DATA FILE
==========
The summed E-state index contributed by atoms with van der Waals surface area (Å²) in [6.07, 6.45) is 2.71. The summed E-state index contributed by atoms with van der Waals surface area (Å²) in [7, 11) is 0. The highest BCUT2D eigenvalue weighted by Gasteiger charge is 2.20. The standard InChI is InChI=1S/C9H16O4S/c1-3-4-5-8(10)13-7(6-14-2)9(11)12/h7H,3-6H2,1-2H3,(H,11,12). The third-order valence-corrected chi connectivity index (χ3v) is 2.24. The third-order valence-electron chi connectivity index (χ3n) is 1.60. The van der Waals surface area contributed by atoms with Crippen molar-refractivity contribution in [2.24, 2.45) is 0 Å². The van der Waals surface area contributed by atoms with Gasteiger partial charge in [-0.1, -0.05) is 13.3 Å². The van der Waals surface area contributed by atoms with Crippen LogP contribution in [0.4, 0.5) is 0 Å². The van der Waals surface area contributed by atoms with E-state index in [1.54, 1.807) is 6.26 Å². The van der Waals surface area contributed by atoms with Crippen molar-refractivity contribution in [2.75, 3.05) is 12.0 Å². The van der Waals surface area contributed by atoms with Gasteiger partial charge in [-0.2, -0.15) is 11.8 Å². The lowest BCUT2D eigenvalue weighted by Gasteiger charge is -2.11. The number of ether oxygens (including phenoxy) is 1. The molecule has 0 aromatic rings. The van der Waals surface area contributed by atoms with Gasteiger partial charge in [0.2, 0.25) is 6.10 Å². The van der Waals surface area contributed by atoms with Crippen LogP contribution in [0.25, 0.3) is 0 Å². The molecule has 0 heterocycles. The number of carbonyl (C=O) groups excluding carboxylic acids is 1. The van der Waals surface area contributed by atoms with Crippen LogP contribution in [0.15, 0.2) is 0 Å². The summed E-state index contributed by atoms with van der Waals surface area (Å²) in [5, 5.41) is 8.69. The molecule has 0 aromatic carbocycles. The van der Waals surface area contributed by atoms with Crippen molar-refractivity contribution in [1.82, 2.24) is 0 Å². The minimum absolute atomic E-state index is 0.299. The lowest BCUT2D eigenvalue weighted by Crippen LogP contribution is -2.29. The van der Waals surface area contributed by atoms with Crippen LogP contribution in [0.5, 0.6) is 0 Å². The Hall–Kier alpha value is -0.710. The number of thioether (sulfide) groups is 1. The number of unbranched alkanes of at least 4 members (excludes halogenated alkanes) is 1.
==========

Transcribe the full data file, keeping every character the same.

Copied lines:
The summed E-state index contributed by atoms with van der Waals surface area (Å²) in [6.07, 6.45) is 2.71. The summed E-state index contributed by atoms with van der Waals surface area (Å²) in [7, 11) is 0. The highest BCUT2D eigenvalue weighted by Gasteiger charge is 2.20. The standard InChI is InChI=1S/C9H16O4S/c1-3-4-5-8(10)13-7(6-14-2)9(11)12/h7H,3-6H2,1-2H3,(H,11,12). The third-order valence-corrected chi connectivity index (χ3v) is 2.24. The third-order valence-electron chi connectivity index (χ3n) is 1.60. The van der Waals surface area contributed by atoms with Crippen molar-refractivity contribution in [2.24, 2.45) is 0 Å². The van der Waals surface area contributed by atoms with Gasteiger partial charge in [-0.1, -0.05) is 13.3 Å². The van der Waals surface area contributed by atoms with Crippen LogP contribution in [0.4, 0.5) is 0 Å². The van der Waals surface area contributed by atoms with E-state index in [1.54, 1.807) is 6.26 Å². The van der Waals surface area contributed by atoms with Crippen molar-refractivity contribution in [2.75, 3.05) is 12.0 Å². The van der Waals surface area contributed by atoms with Gasteiger partial charge in [-0.2, -0.15) is 11.8 Å². The lowest BCUT2D eigenvalue weighted by Gasteiger charge is -2.11. The number of ether oxygens (including phenoxy) is 1. The molecule has 0 aromatic rings. The van der Waals surface area contributed by atoms with Gasteiger partial charge in [0.2, 0.25) is 6.10 Å². The van der Waals surface area contributed by atoms with Crippen LogP contribution in [0.25, 0.3) is 0 Å². The molecule has 0 heterocycles. The number of carbonyl (C=O) groups excluding carboxylic acids is 1. The van der Waals surface area contributed by atoms with Crippen LogP contribution in [0.15, 0.2) is 0 Å². The summed E-state index contributed by atoms with van der Waals surface area (Å²) in [5, 5.41) is 8.69. The molecule has 0 aromatic carbocycles. The van der Waals surface area contributed by atoms with Crippen molar-refractivity contribution in [1.82, 2.24) is 0 Å². The minimum absolute atomic E-state index is 0.299. The lowest BCUT2D eigenvalue weighted by Crippen LogP contribution is -2.29. The van der Waals surface area contributed by atoms with Crippen LogP contribution in [0.5, 0.6) is 0 Å². The Hall–Kier alpha value is -0.710. The number of thioether (sulfide) groups is 1. The number of unbranched alkanes of at least 4 members (excludes halogenated alkanes) is 1.